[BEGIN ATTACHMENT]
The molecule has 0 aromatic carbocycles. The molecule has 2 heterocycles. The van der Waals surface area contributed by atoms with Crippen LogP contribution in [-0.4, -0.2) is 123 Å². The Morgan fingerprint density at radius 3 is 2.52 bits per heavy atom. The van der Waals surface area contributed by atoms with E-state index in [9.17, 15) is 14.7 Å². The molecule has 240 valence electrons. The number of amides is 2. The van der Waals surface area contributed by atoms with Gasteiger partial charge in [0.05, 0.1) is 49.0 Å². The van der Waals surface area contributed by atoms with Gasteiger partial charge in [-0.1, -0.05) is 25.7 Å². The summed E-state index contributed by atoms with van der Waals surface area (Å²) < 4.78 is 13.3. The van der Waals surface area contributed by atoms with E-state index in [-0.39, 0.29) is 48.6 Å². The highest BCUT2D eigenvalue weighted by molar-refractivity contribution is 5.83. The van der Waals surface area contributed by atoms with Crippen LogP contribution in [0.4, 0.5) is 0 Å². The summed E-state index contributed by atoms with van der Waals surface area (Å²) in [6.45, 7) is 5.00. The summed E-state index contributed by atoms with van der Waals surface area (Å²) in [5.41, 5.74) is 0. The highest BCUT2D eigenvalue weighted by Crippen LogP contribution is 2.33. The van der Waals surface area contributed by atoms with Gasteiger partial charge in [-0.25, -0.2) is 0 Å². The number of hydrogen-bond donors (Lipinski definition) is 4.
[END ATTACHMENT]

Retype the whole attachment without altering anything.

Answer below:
The molecule has 0 aromatic carbocycles. The molecule has 2 heterocycles. The van der Waals surface area contributed by atoms with Crippen LogP contribution in [-0.4, -0.2) is 123 Å². The Morgan fingerprint density at radius 3 is 2.52 bits per heavy atom. The van der Waals surface area contributed by atoms with E-state index in [9.17, 15) is 14.7 Å². The molecule has 240 valence electrons. The number of amides is 2. The van der Waals surface area contributed by atoms with Gasteiger partial charge in [0.05, 0.1) is 49.0 Å². The van der Waals surface area contributed by atoms with Gasteiger partial charge in [-0.1, -0.05) is 25.7 Å². The summed E-state index contributed by atoms with van der Waals surface area (Å²) < 4.78 is 13.3. The van der Waals surface area contributed by atoms with E-state index in [-0.39, 0.29) is 48.6 Å². The highest BCUT2D eigenvalue weighted by molar-refractivity contribution is 5.83. The van der Waals surface area contributed by atoms with Crippen LogP contribution in [0.4, 0.5) is 0 Å². The summed E-state index contributed by atoms with van der Waals surface area (Å²) in [6.45, 7) is 5.00. The summed E-state index contributed by atoms with van der Waals surface area (Å²) in [5.41, 5.74) is 0. The highest BCUT2D eigenvalue weighted by Crippen LogP contribution is 2.33. The van der Waals surface area contributed by atoms with Gasteiger partial charge in [-0.25, -0.2) is 0 Å². The number of hydrogen-bond donors (Lipinski definition) is 4.